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What Are the Signs of Dyslexia?

General

The problems displayed by individuals with dyslexia involve difficulties in acquiring and using language--reading and writing letters in the wrong order is just one manifestation of dyslexia and does not occur in all cases. Other problems experienced by dyslexics include:

  • Learning to speak
  • Organizing written and spoken language
  • Learning letters and their sounds
  • Memorizing number facts
  • Spelling
  • Reading
  • Learning a foreign language
  • Correctly doing math operations

Not all individuals who have difficulties with these skills are dyslexic. Formal testing is the only way to confirm a diagnosis of suspected dyslexia.


Adults

The difficulties noted below are often associated with dyslexia if they are unexpected for the individual's age, educational level, or cognitive abilities. A qualified diagnostician can test a person to determine if he or she is truly dyslexic.

  • May hide reading problems
  • May spell poorly; relies on others to correct spelling
  • Avoids writing; may not be able to write
  • Often very competent in oral language
  • Relies on memory; may have an excellent memory
  • Often has good "people" skills
  • Often is spatially talented; professions include, but are not limited, to engineers, architects, designers, artists and craftspeople, mathematicians, physicists, physicians (esp. surgeons and orthopedists), and dentists.
  • May be very good at "reading" people (intuitive)
  • In jobs is often working well below their intellectual capacity
  • May have difficulty with planning, organization and management of time, materials and tasks.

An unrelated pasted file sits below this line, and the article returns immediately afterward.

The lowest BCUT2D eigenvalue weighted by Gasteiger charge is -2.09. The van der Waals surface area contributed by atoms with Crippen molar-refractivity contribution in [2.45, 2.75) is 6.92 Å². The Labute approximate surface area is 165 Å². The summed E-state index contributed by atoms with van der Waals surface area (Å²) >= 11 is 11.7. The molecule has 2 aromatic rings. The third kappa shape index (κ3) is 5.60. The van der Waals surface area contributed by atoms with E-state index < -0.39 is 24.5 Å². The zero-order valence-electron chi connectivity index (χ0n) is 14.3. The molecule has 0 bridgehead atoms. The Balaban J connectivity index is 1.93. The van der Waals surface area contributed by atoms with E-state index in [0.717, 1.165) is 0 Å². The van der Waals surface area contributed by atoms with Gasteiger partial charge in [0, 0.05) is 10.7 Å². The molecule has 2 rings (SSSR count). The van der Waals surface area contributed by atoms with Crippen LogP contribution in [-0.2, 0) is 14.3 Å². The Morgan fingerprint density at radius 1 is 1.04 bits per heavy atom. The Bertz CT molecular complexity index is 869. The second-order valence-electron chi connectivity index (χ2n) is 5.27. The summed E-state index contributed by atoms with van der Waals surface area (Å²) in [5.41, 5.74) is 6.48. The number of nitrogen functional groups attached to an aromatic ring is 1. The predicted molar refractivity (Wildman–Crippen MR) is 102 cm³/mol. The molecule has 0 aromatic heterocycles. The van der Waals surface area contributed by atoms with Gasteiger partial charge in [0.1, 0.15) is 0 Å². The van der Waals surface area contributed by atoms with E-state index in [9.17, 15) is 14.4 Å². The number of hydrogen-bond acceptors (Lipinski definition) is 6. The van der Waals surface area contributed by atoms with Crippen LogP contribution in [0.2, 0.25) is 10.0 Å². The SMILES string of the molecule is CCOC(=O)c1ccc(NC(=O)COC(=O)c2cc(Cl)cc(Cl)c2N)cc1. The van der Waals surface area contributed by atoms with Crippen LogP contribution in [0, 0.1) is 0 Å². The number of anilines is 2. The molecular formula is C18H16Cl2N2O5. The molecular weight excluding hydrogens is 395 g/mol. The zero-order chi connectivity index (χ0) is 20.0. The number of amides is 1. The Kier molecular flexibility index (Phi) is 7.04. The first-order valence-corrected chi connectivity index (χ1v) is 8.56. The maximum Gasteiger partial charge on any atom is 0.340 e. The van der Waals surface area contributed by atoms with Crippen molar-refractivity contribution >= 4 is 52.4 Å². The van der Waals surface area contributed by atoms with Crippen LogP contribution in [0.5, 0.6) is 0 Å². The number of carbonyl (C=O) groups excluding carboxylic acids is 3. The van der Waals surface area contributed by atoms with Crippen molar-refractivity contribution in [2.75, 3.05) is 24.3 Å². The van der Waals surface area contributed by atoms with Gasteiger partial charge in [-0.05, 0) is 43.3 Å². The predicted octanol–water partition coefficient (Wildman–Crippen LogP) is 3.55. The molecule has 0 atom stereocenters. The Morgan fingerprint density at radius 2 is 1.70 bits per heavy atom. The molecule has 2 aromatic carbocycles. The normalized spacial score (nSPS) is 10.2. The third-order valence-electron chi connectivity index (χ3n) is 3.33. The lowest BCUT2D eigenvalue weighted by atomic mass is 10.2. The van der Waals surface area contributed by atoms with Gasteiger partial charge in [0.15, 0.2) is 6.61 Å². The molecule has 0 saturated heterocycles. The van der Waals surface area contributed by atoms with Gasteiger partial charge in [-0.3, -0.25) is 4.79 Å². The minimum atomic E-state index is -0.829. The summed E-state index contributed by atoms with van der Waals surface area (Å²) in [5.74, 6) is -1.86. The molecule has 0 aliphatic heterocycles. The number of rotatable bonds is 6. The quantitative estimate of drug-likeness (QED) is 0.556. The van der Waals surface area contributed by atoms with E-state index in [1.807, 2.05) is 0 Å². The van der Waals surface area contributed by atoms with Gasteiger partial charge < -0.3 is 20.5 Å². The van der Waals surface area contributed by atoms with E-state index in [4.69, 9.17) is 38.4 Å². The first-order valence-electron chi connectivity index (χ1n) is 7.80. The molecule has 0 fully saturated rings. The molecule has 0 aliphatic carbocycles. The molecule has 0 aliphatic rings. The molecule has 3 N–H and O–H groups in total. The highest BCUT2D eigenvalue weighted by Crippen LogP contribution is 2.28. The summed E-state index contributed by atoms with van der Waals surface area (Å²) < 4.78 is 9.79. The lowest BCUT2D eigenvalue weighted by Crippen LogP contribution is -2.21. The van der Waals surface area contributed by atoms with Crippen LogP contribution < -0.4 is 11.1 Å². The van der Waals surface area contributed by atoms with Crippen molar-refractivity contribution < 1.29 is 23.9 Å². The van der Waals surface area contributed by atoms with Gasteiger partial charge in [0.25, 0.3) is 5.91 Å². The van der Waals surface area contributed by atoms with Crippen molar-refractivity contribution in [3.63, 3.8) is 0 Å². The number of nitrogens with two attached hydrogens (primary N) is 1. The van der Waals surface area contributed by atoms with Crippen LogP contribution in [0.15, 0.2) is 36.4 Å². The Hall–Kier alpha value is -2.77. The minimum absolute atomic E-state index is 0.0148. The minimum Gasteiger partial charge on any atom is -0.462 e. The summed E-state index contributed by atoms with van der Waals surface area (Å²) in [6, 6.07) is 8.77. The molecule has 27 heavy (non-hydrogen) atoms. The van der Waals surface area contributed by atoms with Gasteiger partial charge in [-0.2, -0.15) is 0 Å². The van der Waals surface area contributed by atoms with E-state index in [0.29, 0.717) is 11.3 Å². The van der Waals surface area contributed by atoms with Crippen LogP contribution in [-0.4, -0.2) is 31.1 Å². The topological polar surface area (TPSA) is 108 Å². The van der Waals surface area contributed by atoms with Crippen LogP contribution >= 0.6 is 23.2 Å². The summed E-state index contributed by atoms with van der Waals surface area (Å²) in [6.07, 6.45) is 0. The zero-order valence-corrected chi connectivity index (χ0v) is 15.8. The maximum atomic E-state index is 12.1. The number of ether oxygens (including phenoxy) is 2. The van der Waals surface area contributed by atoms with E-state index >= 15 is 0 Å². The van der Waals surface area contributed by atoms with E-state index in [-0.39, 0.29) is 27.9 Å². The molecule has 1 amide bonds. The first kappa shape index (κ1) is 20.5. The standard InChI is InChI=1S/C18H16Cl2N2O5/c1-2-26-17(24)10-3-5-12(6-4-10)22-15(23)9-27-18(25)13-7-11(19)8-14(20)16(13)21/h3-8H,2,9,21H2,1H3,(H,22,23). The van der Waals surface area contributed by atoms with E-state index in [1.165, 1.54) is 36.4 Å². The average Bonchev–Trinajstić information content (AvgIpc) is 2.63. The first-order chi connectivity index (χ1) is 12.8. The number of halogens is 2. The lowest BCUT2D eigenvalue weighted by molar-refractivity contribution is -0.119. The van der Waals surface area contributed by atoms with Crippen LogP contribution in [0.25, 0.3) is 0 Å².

• Are often entrepreneurs

Young Children

Signs of dyslexia in young, preschool children include talking later than expected, a slowness to add new words, difficulty rhyming, and trouble following multistep directions.  After a child begins school, the signs of dyslexia include:

  • Difficulty reading single words, such as a word on a flashcard
  • Difficulty learning the connection between letters and sounds
  • Confusing small words, such as at and to
  • Letter reversals, such as d for b
  • Word reversals, such as tip for pit

Having one of these signs does not mean your child has dyslexia; many children reverse letters before the age of 7. But, if several signs exist and reading problems persist, or if you have a family history of dyslexia, you may want to have your child evaluated.


Elementary Aged Children

Does Your 1st, 2nd or 3rd-Grader:

  • Remember simple sequences such as counting to 20, naming the days of the week, or reciting the alphabet?
  • Have an understanding of rhyming words, such as knowing that fat rhymes with cat?
  • Recognize words that begin with the same sound (for example, that bird, baby, and big all start with b)?
  • Easily clap hands to the rhythm of a song?
  • Frequently use specific words to name objects rather than words like “stuff” and “that thing”?
  • Easily remember spoken directions?
  • Remember names of places and people?
  • Show understanding of right-left, up-down, front-back?
  • Sit still for a reasonable period of time?
  • Make and keep friends easily?

Answering “no” to some or most of these questions may indicate a learning disability. Not all students who have difficulties with these skills are dyslexic. Formal testing is the only way to confirm a diagnosis of suspected dyslexia.

Click here to view or download IDA's Dyslexia Fact Sheets